The first visual that Jones’ showed me was an album cover from a band called “Wild Youth.”
|Wild Youth's "A Leopard Never Changes Her Spots" LP |
Wild Youth made history by opening a world up to the notions rebellion, courage and anarchy-this band made history and helped form a musical movement that continues to shape the culture and society of South African youth. In this interview; my questions are a little more creative because I know that Michael will be receptive to them and have a blast answering them. Michael is fun and witty, he brings an energy and an ambiance to music and at the end of the day Michael Fleck makes me smile.
ST: Which South African president do you respect and why?
Nelson Mandela. He had the conviction to spend 27 years of his life in prison because of his beliefs. He is a highly intelligent and reasonable man who ensured that the transition period at the end of apartheid was relatively peaceful. He bears no grudges.
ST: Who influenced the sound of Wild Youth the most?
We listened to a lot of music, and were influenced by a lot of different musicians. Some of the influence was subliminal. Even today I will hear a song from back in the day and recognize an influence, often unintentional. The biggest influence on our music though was the Stooges. One has to look at them in context. The Stooges were not a popular band, and the amount of press on them was minimal. There were very few pictures of them around and the pre-punk generation regarded them with derision. I was impressed by the primal nature of their music and performance and their nihilism and sexuality. They were wild. Raw Power in particular, even the production which was regarded as terrible by the critics. The lyrics and guitar on that album represented the future. The Sex Pistols were the band that clinched the deal. They were even more basic and low budget and made it seem possible to do it oneself.
ST: What was it like playing punk rock in South Africa when Wild Youth emerged?
At the beginning it was relatively easy but it became more difficult as the scene progressed. The early bands and audiences had a real camaraderie and the gigs had an amazing vibe.
ST: You are living in the UK now, do you still play music? Can you describe what you are working on now?
I continually write music and do the occasional performance. I am currently working on new recordings with the Gay Marines.
|Gay Marines: From left, Michael Flek, Stephen Thompson and Franco Rogantin|
(From Flek's personal collection, used with permission)
ST: If you could deliver a message to artistic/musically inclined youth today what would that message be?
Be true to yourself and don’t let other people’s opinion influence you.
ST: In your opinion how can musicians inspire and influence future generations of tomorrow?
The past will always influence the future. The question can be interpreted in many ways. If you mean musically, great art is often influenced by obscurities from the past found in the bargain bins or second hand shops or youtube and blended together into something new and original. I do not think that following what is currently popular will do you much good as an artist. A lot of money is put into corporate music and the record company wants to ensure that they get a return on their investment so no risks are taken and the production is so slick that for me there is nothing there. Part of the problem is that today it has mostly all been done before whereas back then it was all new and everyone was experimenting and feeding ideas off each other. Stylistically I think musicians have a lot of influence on the youth though, but that is more fashion.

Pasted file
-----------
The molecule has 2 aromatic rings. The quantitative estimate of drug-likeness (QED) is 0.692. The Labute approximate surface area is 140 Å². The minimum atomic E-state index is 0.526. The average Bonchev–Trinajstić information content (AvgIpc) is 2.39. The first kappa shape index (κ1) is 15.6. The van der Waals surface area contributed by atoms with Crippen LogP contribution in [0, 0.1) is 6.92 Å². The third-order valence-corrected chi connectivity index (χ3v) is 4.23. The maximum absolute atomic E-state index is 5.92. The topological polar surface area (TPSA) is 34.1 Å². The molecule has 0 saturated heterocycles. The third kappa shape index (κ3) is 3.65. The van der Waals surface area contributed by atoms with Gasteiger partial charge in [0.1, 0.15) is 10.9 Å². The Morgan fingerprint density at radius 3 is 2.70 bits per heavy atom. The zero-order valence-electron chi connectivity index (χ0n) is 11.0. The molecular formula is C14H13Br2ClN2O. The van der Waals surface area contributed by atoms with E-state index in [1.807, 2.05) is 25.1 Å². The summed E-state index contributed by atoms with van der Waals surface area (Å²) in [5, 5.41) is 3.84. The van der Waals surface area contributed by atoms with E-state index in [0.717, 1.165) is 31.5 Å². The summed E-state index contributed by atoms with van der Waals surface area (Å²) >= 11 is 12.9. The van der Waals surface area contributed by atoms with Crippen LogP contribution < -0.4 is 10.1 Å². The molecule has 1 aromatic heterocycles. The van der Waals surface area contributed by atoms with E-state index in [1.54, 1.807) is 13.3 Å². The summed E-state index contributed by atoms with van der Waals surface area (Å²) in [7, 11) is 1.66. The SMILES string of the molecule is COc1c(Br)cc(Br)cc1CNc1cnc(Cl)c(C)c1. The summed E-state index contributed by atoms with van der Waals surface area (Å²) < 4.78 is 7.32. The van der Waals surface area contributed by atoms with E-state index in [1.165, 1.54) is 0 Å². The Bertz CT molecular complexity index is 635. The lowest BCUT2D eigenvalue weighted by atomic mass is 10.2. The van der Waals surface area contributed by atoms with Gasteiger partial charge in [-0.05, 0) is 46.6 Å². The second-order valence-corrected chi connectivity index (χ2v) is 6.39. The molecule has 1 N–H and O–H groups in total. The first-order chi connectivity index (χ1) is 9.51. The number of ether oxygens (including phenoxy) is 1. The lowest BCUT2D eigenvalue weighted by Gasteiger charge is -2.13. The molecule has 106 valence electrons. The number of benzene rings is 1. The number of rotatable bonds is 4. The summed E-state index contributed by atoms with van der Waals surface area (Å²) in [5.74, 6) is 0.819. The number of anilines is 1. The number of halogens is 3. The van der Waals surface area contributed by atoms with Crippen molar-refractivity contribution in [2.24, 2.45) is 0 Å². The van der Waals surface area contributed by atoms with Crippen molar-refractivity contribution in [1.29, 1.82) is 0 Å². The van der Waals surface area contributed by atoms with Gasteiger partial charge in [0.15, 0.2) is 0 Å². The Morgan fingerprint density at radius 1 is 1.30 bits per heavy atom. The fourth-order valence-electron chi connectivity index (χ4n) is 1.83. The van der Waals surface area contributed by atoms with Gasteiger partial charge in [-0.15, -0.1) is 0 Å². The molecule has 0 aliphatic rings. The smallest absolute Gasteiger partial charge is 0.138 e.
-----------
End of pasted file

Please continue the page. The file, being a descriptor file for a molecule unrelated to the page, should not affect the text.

In today’s political climate it has become more risky. Some political issues are just never mentioned in music partly because there is no simple solution. Say the wrong thing and you could end up either being blown up or tortured or detained in some remote detention camp; take your pick depending on your stance.
ST: Describe your most memorable concert while playing with Wild Youth.
There were several. The two gigs at the Majestic Cinema are good examples. The atmosphere was electric at both of them. At the first one I am not sure whether they wanted to hate us or whether they felt it was the punk thing to do, but they bombarded us with fruit and vegetables from the second that we went on stage. But we carried on playing seemingly oblivious to it all, and the atmosphere changed and they got into it. The room had the electricity of someone like Gene Vincent playing in the rock n roll days, totally wild. Afterwards we jumped into the van and split quick, people everywhere. It was like a scene from Hard Days Night, total bedlam. The next time we played there the response was incredible. We were treated like rock stars. We should have done more gigs like that. What struck me was that these people, many of them poor and all treated as second class citizens in their own country were so welcoming, any aggression more playful than mean spirited, none of that Durban North suburbs aggression bullshit.
|Micheal in the Ultra White Lovers in 1983|
Phil Richardson is the gal in the back.
(Photo taken by Michael's wife, Susan.)
Once there was a chubby little duckling and he very quiet and shy. One day he heard this strange sound and it excited him very much. He decided to change his life and worked very hard and gradually he turned into the silver swan and everybody loved him. The other ducklings were not very happy and decided not to speak to him and he was all alone. Anyway he would not give up and he persevered and years later he woke up in the big apple.
Like all good fairy tales there are several morals to this tale.
-Written by Samantha L. Thomas
Punk in Africa Official